Sea of strife in water plan


The Sunday Mail (Queensland) - - NEWS - TALISA ELEY DARYL PASSMORE

THEY say if you love them let them go, and Bris­bane bird lover Kaya Klaw is an ex­pert at the prac­tice.

Ms Klaw is one of Bris­bane’s only free-flight train­ers, teach­ing her eight par­rots to leave and re­turn through body lan­guage.

“It’s in their nat­u­ral de­vel­op­ment to go off and do their own thing,” she said.

“Ev­ery­thing about birds is de­signed to fly, so be­ing kept in a cage all the time is not ideal.”

Teach­ing birds to free fly is not for the faint-hearted, tak­ing thou­sands of hours of train­ing to get it right.

“It’s a mas­sive time com­mit­ment,” Ms Klaw said.

“The younger you start them the bet­ter be­cause the birds need to be men­tally and phys­i­cally pre­pared.

“Do­mes­ti­cated birds of­ten don’t know about preda­tors or how to get their own food and water, so all that takes train­ing.”

The con­cept of free flight is still new in Queens­land but Ms Klaw now leads the Get Flocked club, with up to 30 own­ers meet­ing weekly along with their birds. WING­ING IT: Trainer Kaya Klaw with her birds. Pic­ture: Jamie Hanson WATER chiefs will look at build­ing a de­sali­na­tion plant on the Sun­shine Coast as a boom­ing pop­u­la­tion and chang­ing weather pat­terns put pres­sure on fu­ture drink­ing sup­plies.

The con­tro­ver­sial idea, which will ag­i­tate en­vi­ron­men­tal and tourism groups, is one of sev­eral op­tions to be in­ves­ti­gated by Se­qwa­ter as it shapes its long-term plan to en­sure fu­ture sup­ply.

The fast-grow­ing Sun­shine Coast – where the pop­u­la­tion is pro­jected to soar by more than 60 per cent to 500,000 by 2041 – has been iden­ti­fied by mod­el­ling as the pri­or­ity for a new bulk water source over the next two decades.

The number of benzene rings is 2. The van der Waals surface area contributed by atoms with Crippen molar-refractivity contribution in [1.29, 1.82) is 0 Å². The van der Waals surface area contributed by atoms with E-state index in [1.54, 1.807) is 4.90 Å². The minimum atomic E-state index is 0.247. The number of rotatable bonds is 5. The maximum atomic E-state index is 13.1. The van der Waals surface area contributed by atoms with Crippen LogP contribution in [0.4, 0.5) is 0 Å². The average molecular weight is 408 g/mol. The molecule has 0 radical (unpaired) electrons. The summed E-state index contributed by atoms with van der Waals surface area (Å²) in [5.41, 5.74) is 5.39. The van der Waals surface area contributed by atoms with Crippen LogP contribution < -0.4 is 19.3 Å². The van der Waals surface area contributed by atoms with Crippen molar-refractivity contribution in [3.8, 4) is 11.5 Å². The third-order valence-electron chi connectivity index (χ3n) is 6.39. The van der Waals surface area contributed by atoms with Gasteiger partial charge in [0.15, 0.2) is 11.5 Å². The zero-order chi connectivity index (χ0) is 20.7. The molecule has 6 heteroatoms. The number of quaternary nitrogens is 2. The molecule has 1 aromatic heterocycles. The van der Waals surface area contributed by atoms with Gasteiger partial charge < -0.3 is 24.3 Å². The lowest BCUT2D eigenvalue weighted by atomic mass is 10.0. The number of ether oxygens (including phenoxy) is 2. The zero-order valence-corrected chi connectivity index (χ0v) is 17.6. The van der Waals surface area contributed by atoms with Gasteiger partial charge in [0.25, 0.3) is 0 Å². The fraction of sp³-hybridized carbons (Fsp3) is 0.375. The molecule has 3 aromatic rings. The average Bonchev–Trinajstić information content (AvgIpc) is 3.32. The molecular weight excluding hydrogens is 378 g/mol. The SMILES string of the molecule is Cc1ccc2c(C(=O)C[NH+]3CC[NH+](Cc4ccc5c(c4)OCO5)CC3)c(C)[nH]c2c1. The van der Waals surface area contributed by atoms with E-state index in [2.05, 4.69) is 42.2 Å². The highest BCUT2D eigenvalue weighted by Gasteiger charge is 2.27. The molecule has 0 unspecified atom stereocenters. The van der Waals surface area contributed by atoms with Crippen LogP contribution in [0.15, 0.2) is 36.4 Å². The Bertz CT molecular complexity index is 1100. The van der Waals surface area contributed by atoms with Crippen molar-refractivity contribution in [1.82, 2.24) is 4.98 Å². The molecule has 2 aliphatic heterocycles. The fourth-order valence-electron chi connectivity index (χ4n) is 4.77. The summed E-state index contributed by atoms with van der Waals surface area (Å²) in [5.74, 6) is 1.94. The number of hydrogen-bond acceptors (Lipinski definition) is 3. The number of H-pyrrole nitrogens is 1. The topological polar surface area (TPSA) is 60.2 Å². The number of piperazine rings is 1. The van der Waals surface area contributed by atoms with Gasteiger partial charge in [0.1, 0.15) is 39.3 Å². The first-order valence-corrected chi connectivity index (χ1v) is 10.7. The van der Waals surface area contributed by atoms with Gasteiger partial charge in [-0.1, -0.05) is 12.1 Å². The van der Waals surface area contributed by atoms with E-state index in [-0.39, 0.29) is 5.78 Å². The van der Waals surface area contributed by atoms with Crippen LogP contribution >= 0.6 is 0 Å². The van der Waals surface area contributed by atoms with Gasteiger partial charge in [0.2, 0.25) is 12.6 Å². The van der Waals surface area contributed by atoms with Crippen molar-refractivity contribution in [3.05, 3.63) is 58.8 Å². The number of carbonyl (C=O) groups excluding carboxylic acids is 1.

The best wet sea­son for three years has lifted the south­east’s com­bined dam ca­pac­ity to 84 per cent, the high­est level since July 2016.

But Se­qwa­ter act­ing chief Dan Spiller said while Sun- shine Coast dams were now full, they were rel­a­tively small and could be drawn down quickly.

“What is be­com­ing clearer is that in the long run, we are not go­ing to be able to rely on rain­fall alone,” he said. “We will need more cli­mate-re­sis­tant water sources to sup­ple­ment our tra­di­tional dam water stor­ages.”

Pos­si­bil­i­ties con­sid­ered will in­clude a ma­jor water re­cy­cling plant or a de­sali­na­tion fa­cil­ity to turn sea­wa­ter into drink­able water. Other op­tions in­clude in­creas­ing the ca­pac­ity of ex­ist­ing water treat­ment plants, rais­ing the level of Bo- r rumba Dam near Gympie or a weir on the Mary River, as well as large-scale stormwa­ter har­vest­ing at res­i­den­tial and in­dus­trial de­vel­op­ments.

But the idea of build­ing a plant close to the coast­line and world-class beaches will in­fu­ri­ate en­vi­ron­men­tal groups and worry tourism or­gan­i­sa­tions.

And the con­struc­tion of more ex­pen­sive in­fra­struc­ture is set to put more up­ward pres­sure on ris­ing water bills.

Se­qwa­ter is strug­gling to pay off the debt from the $7 bil­lion water grid com­pleted in 2008 to ad­dress the “Mil­len­nium Drought”.

That in­fra­struc­ture in­cluded the $1.2 bil­lion Tu­gun de­sali­na­tion plant on the Gold Coast, which has of­ten been branded a white ele­phant. It has been used only in­ter­mit­tently since 2010 but may be brought back per­ma­nently from 2020.

Com­mu­nity con­sul­ta­tions will be­gin this year as Se­qwa­ter pre­pares its next fu­ture water plan, due by 2022.

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